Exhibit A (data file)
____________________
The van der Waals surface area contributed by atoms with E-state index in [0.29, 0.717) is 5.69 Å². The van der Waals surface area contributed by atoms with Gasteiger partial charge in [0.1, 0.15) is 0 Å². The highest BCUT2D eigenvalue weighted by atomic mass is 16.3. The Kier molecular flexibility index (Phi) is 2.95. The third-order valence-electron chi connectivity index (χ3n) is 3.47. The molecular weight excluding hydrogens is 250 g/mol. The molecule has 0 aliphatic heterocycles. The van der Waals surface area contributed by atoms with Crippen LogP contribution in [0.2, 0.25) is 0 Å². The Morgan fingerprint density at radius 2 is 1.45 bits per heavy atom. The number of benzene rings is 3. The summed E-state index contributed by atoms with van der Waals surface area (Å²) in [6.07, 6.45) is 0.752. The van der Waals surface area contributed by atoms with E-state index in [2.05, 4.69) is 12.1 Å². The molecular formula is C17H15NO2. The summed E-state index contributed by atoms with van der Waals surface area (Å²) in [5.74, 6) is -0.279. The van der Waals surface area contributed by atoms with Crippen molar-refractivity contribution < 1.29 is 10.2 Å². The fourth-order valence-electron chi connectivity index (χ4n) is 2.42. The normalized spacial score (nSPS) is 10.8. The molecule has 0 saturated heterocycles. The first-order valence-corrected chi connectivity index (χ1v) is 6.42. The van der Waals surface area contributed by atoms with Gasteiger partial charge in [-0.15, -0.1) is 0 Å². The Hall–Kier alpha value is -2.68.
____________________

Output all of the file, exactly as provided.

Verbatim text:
The van der Waals surface area contributed by atoms with E-state index in [0.29, 0.717) is 5.69 Å². The van der Waals surface area contributed by atoms with Gasteiger partial charge in [0.1, 0.15) is 0 Å². The highest BCUT2D eigenvalue weighted by atomic mass is 16.3. The Kier molecular flexibility index (Phi) is 2.95. The third-order valence-electron chi connectivity index (χ3n) is 3.47. The molecular weight excluding hydrogens is 250 g/mol. The molecule has 0 aliphatic heterocycles. The van der Waals surface area contributed by atoms with Crippen LogP contribution in [0.2, 0.25) is 0 Å². The Morgan fingerprint density at radius 2 is 1.45 bits per heavy atom. The number of benzene rings is 3. The summed E-state index contributed by atoms with van der Waals surface area (Å²) in [6.07, 6.45) is 0.752. The van der Waals surface area contributed by atoms with E-state index in [2.05, 4.69) is 12.1 Å². The molecular formula is C17H15NO2. The summed E-state index contributed by atoms with van der Waals surface area (Å²) in [5.74, 6) is -0.279. The van der Waals surface area contributed by atoms with Crippen molar-refractivity contribution < 1.29 is 10.2 Å². The fourth-order valence-electron chi connectivity index (χ4n) is 2.42. The normalized spacial score (nSPS) is 10.8. The molecule has 0 saturated heterocycles. The first-order valence-corrected chi connectivity index (χ1v) is 6.42. The van der Waals surface area contributed by atoms with Gasteiger partial charge in [-0.15, -0.1) is 0 Å². The Hall–Kier alpha value is -2.68.